Let’s Try This With A Little Hope

This is a repost from a Facebook Note I wrote awhile back after a Frank Turner concert. (No offense meant to Mr. Turner if he ever reads this.)

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Thanks to Frank Turner for inspiration and a few lines.


“You live to dance another day. So now you’ll have to dance for the two of us. Stop looking so damn depressed. Sing with all your heart…”

Take this advice: honour the guidance of the dead and dying. They see the world through eyes that have nothing to lose. Often, the clearest moments come just before sleep.

He found me in a darker bar than I would have liked.

“This is no place for someone like you,” he said by way of greeting.

“This place has no questions, Dad,” I replied. “No questions, no answers and nothing to hide.”

“You’ve got everything to hide and the world to win.” He could drink me under the table any night of the week, so I didn’t buy him anything. He did it himself, with that same straight gruffness he had for everything.

“It’s all shit now anyway,” I said into my glass.

He eyed me sideways. “It is, isn’t it?”

The day they put me in a gurney was the same as when I signed my first contract. Each was unexpected, connected by a single thread of sadistic irony and symbolized by IV and catheter. I wondered then if this was the cruel face of ambition. If the fruits of our labour were only ever meant to stay green.

For some reason, I resented him for agreeing with me. Like my anger was really all it took to keep me down. “Why are you here, then?”

“I’m where you are.” His voice wavered just a hair, quickly smoothed by whiskey like a brush.

“I am nowhere. Never have been.” I viewed the bottles on the far wall through the beaded bottom of my glass. “They paint a damn fine picture, though.”

His went empty, too. “Maybe it’s just time to appreciate the scenery.”

A quick glance around the dingy room dragged a bark of a laugh from my aching chest. “Ain’t that the fucking truth.”

They always ask if you’re okay, as if being pinned to a bed by needle after needle isn’t answer enough. The rooms are far too white, and the floor too well swept. They keep the outside so far away, breathing unsterile air feels naked. And when you get worse, they all go blank whenever they look at you, like you’re just a switch that’s already been flipped.

“It’s never about the destination, son.”

People move like they’re a part of a dream. They don’t look back, they don’t see what it’s like, and they don’t care to. We don’t like to see behind the curtain.

“And the journey is full of shit,” I mused against the rim of another glass.

There was a day when they dragged in all the faces I never wanted to be seen by like this and everybody cried. It was almost enough to make me join them, but these eyes were dry long before they had reason for self pity. But the day passed without incident and nobody got to see me go then. What’s a life worth if it pushes on for just a few more days anyway? A giant medical bill and a final goodbye that feels like I’m just crying wolf again?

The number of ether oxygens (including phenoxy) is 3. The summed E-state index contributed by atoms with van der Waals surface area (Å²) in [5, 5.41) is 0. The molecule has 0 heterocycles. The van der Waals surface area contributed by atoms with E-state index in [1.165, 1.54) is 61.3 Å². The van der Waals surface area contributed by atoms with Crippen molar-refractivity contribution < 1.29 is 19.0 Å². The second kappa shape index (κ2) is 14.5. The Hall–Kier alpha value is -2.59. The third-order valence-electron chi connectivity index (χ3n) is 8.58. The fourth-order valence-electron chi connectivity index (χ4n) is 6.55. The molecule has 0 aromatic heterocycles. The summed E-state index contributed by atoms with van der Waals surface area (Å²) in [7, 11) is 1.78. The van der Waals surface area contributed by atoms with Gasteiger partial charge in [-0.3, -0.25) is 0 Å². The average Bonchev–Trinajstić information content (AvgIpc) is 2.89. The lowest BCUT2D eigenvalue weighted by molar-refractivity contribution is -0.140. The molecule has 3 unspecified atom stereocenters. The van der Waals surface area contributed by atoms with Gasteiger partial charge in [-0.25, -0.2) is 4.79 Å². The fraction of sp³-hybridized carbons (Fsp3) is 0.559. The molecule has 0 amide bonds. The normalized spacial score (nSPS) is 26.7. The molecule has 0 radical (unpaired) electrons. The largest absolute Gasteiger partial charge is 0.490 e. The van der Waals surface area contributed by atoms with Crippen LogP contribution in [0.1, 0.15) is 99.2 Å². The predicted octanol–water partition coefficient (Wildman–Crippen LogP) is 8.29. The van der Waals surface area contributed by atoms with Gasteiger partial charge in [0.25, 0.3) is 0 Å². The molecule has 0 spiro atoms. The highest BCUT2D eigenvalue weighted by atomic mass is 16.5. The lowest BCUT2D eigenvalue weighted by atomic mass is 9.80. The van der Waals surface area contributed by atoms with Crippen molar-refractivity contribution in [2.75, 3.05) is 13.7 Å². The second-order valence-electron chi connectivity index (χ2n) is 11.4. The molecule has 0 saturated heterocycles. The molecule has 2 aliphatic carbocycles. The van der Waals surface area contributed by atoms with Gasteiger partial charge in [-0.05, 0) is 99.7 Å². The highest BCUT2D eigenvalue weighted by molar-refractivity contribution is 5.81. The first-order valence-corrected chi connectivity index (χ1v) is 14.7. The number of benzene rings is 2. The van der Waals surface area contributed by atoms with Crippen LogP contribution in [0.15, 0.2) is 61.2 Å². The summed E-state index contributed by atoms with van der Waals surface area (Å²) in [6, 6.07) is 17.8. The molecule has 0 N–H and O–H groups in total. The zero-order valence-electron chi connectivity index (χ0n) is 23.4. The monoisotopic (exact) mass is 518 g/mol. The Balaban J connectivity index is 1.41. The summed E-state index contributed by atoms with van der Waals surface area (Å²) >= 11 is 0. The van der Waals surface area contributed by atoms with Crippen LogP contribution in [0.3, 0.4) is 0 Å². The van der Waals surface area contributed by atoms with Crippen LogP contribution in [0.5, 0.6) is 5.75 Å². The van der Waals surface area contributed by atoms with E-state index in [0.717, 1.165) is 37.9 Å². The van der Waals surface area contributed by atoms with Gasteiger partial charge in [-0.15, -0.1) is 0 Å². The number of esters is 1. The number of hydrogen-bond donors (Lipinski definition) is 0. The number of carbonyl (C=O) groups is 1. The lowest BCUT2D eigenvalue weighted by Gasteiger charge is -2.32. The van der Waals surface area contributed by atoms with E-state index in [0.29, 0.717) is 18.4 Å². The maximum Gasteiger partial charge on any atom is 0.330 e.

“You can lose everything you love,” he said at last. “But I’ll be damned if I ever sit by and watch you lose hope.”

He was right about that. All of this damned humiliation: the bedpans, sponge baths and panicked trips to a distant bathroom; it mattered little to the one man who sat patiently with it all. Often with a sparkle in his eyes. Sometimes, they only shone with tears, but still they shone.

“Hope in what?”

He shrugged then, unsure for the first time in as long as I’d known him. “In something. In hope itself.”

That was my proof that you don’t have to prove anything to care about anyone, or be cared about. The best people concern themselves not with what you are, but what your eyes see that theirs might miss. Here I was, digging ever deeper for the bottom of the next glass and he still thought I had it in me to be more than he knew.

I wrote in those last few days, and they worked through their hesitation to bring me my guitar. Maybe somebody understood, maybe they knew the price they’d pay if they didn’t agree.

Or maybe they all knew what it took to bring me back to myself.

On that afternoon when I cried wolf for the last time, I thought to myself that maybe it was never meant to be a thing of achievement. If our lives are a journey, you can be damned sure they won’t end where they’re going. They wouldn’t put flowers beside the path if all we were supposed to do was walk past.

I put that last drink away and looked at him with wet eyes. “What if hope is what does us in?”

He smiled then, and said with twinkling eyes, “Then I hope you find it some place you love to be.”

Fingers grow cold and the world fades at the edges, but when you go with a smile on your face, it’s there forever.


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